response = requests.get(url)
        if response.ok:
            text = response.text
    except requests.exceptions.ConnectionError as exc:
        print(exc)
    
    with open(file_path, 'w') as fh:
        fh.write(text)

    print('Written to', file_path)
scraper.py

By downloading the files, I can process them locally as much as I want without being dependent on a server. Try to be a good web citizen, okay?

Step 2: Parse the source

Now that I've downloaded the files, it's time to extract their interesting features. Therefore I go to one of the pages I downloaded, open it in a web browser, and hit Ctrl-U to view its source. Inspecting it will show me the HTML structure.

In my case, I figured I want the text of the law without any markup. The element wrapping it has an id of container. Using BeautifulSoup I can see that a combination of find and get_text will do what I want.

Since I have a second step now, I'm going to refactor the code a bit by putting it into functions and add a minimal CLI.

from os import path
from pathlib import PurePath
import sys

from bs4 import BeautifulSoup
import requests


def download_urls(urls, dir):
    paths = []

    for url in urls:
        file_name = PurePath(url).name
        file_path = path.join(dir, file_name)
        text = ''

        try:
            response = requests.get(url)
            if response.ok:
                text = response.text
            else:
                print('Bad response for', url, response.status_code)
        except requests.exceptions.ConnectionError as exc:
            print(exc)
    
        with open(file_path, 'w') as fh:
            fh.write(text)

        paths.append(file_path)

    return paths

def parse_html(path):
    with open(path, 'r') as fh:
        content = fh.read()

    return BeautifulSoup(content, 'html.parser')

def download(urls):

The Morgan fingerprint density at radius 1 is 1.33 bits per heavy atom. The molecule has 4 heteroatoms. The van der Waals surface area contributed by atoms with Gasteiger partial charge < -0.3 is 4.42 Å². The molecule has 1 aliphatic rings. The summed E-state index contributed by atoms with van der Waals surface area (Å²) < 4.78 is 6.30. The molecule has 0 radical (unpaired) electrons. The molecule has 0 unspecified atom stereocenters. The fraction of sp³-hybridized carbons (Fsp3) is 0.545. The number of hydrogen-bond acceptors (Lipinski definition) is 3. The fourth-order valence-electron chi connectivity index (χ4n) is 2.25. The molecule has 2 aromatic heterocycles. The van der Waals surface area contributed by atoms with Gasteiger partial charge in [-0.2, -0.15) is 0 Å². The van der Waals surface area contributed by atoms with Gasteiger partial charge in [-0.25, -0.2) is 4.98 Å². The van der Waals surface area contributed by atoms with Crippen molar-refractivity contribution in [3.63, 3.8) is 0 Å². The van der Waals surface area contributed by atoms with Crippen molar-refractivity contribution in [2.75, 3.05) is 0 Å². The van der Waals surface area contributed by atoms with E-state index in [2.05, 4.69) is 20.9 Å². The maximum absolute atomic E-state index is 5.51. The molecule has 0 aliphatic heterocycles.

return download_urls(urls, '.')

def extract(path):
    return parse_html(path)

def transform(soup):
    container = soup.find(id='container')
    if container is not None:
        return container.get_text()

def load(key, value):
    d = {}
    d[key] = value
    return d

def run_single(path):
    soup = extract(path)
    content = transform(soup)
    unserialised = load(path, content.strip() if content is not None else '')
    return unserialised

def run_everything():
    l = []

    with open('urls.txt', 'r') as fh:
        urls = fh.readlines()
    urls = [url.strip() for url in urls]

    paths = download(urls)
    for path in paths:
        print('Written to', path)
        l.append(run_single(path))

    print(l)

if __name__ == "__main__":
    args = sys.argv

    if len(args) is 1:
      run_everything()
    else:
        if args[1] == 'download':
            download([args[2]])
            print('Done')
        if args[1] == 'parse':
            path = args[2]
            result = run_single(path)
            print(result)
scraper.py

Now I can run the code in three ways:

  1. Without any arguments to run everything (that is, download all URLs and extract them, then save to disk) via: python scraper.py
  2. With an argument of download and a url to download python scraper.py download https://www.gesetze-im-internet.de/gg/art_1.html. This will not process the file.
  3. With an argument of parse and a filepath to parse: python scraper.py art_1.html. This will skip the download step.

With that, there's one last thing missing.

Step 3: Format the source for further processing

Let's say I want to generate a word cloud for each article. This can be a quick way to get an idea about what a text is about. For this, install the package wordcloud and update the file like this: